Trans-language: it searches from text translated from different languages. This technology is in a start-up phase, but its applications should be taken into consideration in the very near future.
Although their theoretical efficacy, anti-plagiarism software products have strong practical limitations.
False negatives: at present, it is almost impossible for these programs to detect a text which has been rewritten, translated, paraphrased or expressed with synonyms (non- “word-for-word” plagiarism). John Barrie, co-creator of Turnitin, one of the most widely used plagiarism search engine in the world, stated that a rewritten text would not be detected by his program if a minimum of 1 every 3 words has been purposely changed.
False positives: it may frequently happen that some proverbial expressions or customary terminology are detected as fraudulent, while being accepted by common sense as nonfraudulent. To sum up, plagiarism search engines are an invaluable tool to detect crass copying in a simple and effective way, which fortunately represent the majority of cases. On the contrary, at present development state, they are ineffective towards more refined typologies of fraud, as depicted in Figure 14. Therefore, wise human interpretation and supervision remains of most critical importance.
To make things even harder, some technological adaptations allow their users to further elude anti-plagiarisms products. File texts of the most common formats, such as PDF or Microsoft Word® can be re-codified by advanced users in order to keep the visual rendering unchanged, while becoming impregnable to most anti-plagiarism tools. The most effective tricks are:
- Map alteration of the textual font;
- The use of glyphs: they are text fonts that are rendered on the screen with the same appearance as the alphabet letters, but are informatically encoded by a different code set. In other words, the same letters are associated to character codes different from the usual maps, such as the ASCII, Unicode or UTF-8 encodings. Hence, when a comparison between strings composed by normal alphabet character is carried out, the glyph text is detected to be totally different, although the graphic look is the very same, as it is shown in Figure 15;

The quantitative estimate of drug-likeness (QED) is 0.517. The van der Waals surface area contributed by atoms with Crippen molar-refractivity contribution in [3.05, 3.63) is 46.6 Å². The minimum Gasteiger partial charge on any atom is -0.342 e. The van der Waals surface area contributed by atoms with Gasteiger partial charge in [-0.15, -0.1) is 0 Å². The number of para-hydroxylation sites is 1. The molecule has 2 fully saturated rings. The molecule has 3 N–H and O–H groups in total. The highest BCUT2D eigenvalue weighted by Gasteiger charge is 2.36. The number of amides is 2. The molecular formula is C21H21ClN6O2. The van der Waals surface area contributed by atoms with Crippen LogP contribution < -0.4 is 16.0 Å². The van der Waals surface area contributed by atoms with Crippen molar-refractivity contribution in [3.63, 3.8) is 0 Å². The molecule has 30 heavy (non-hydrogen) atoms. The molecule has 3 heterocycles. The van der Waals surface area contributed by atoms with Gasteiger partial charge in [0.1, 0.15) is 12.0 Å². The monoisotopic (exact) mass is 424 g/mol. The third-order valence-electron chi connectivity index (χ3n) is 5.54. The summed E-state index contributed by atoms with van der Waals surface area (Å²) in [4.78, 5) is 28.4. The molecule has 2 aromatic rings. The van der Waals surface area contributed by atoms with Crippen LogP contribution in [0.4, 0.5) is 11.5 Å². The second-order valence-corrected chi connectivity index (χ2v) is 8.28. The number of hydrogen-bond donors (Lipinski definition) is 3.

- Text conversion by Bezier curves, which are curves whose output has the form of a letter but with a different graphic encoding.
Such techniques could be overcome most simply, by using an Optical Character Recognition (OCR) software before the analysis with plagiarism search engines. A recent investigation by Dr. James Heather of University of Surrey suggests that every university should routinely operate this method in order to detect and rule out a higher number of misleading papers.
The most widely used anti-plagiarism products are PlagTracker, Viper, Scan my Essays, AntiPlagiarism, DupliChecker, PaperRater, Plagiarisma.net, Plagiarism Checker, Plagium, SeeSources, Plagiarism Detector. They are freely accessible and it is strongly suggested to always perform the analysis on multiple websites, so that the number of false negatives is minimized.
This essay was donated by a student on 4.09.2018 in exchange for a free plagiarism scan.